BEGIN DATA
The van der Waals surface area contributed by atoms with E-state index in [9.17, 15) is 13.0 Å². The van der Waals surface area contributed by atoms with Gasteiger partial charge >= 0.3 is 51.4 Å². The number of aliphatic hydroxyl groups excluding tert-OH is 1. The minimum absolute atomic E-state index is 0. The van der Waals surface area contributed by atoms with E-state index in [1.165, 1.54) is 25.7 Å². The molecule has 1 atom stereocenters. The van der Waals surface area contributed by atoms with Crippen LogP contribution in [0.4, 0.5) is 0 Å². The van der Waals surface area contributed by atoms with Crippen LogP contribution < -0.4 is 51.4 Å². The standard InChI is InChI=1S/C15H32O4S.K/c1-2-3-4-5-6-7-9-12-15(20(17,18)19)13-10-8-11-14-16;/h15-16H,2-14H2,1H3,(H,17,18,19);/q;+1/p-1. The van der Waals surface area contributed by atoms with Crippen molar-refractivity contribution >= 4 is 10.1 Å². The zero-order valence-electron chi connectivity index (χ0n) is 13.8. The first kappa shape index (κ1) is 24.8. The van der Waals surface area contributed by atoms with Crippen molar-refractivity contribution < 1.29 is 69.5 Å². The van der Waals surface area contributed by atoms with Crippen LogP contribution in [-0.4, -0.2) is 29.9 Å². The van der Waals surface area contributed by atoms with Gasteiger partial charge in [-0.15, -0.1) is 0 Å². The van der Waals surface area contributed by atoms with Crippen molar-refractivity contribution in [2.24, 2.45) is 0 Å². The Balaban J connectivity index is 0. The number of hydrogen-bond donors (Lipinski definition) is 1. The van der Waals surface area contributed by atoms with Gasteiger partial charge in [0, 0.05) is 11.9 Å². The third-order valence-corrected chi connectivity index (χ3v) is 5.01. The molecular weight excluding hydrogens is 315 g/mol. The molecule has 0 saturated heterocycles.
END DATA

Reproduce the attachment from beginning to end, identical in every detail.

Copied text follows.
The van der Waals surface area contributed by atoms with E-state index in [9.17, 15) is 13.0 Å². The van der Waals surface area contributed by atoms with Gasteiger partial charge >= 0.3 is 51.4 Å². The number of aliphatic hydroxyl groups excluding tert-OH is 1. The minimum absolute atomic E-state index is 0. The van der Waals surface area contributed by atoms with E-state index in [1.165, 1.54) is 25.7 Å². The molecule has 1 atom stereocenters. The van der Waals surface area contributed by atoms with Crippen LogP contribution in [0.4, 0.5) is 0 Å². The van der Waals surface area contributed by atoms with Crippen LogP contribution < -0.4 is 51.4 Å². The standard InChI is InChI=1S/C15H32O4S.K/c1-2-3-4-5-6-7-9-12-15(20(17,18)19)13-10-8-11-14-16;/h15-16H,2-14H2,1H3,(H,17,18,19);/q;+1/p-1. The van der Waals surface area contributed by atoms with Crippen molar-refractivity contribution >= 4 is 10.1 Å². The zero-order valence-electron chi connectivity index (χ0n) is 13.8. The first kappa shape index (κ1) is 24.8. The van der Waals surface area contributed by atoms with Crippen molar-refractivity contribution < 1.29 is 69.5 Å². The van der Waals surface area contributed by atoms with Crippen LogP contribution in [-0.4, -0.2) is 29.9 Å². The van der Waals surface area contributed by atoms with Gasteiger partial charge in [-0.15, -0.1) is 0 Å². The van der Waals surface area contributed by atoms with Crippen molar-refractivity contribution in [2.24, 2.45) is 0 Å². The Balaban J connectivity index is 0. The number of hydrogen-bond donors (Lipinski definition) is 1. The van der Waals surface area contributed by atoms with Gasteiger partial charge in [0, 0.05) is 11.9 Å². The third-order valence-corrected chi connectivity index (χ3v) is 5.01. The molecular weight excluding hydrogens is 315 g/mol. The molecule has 0 saturated heterocycles.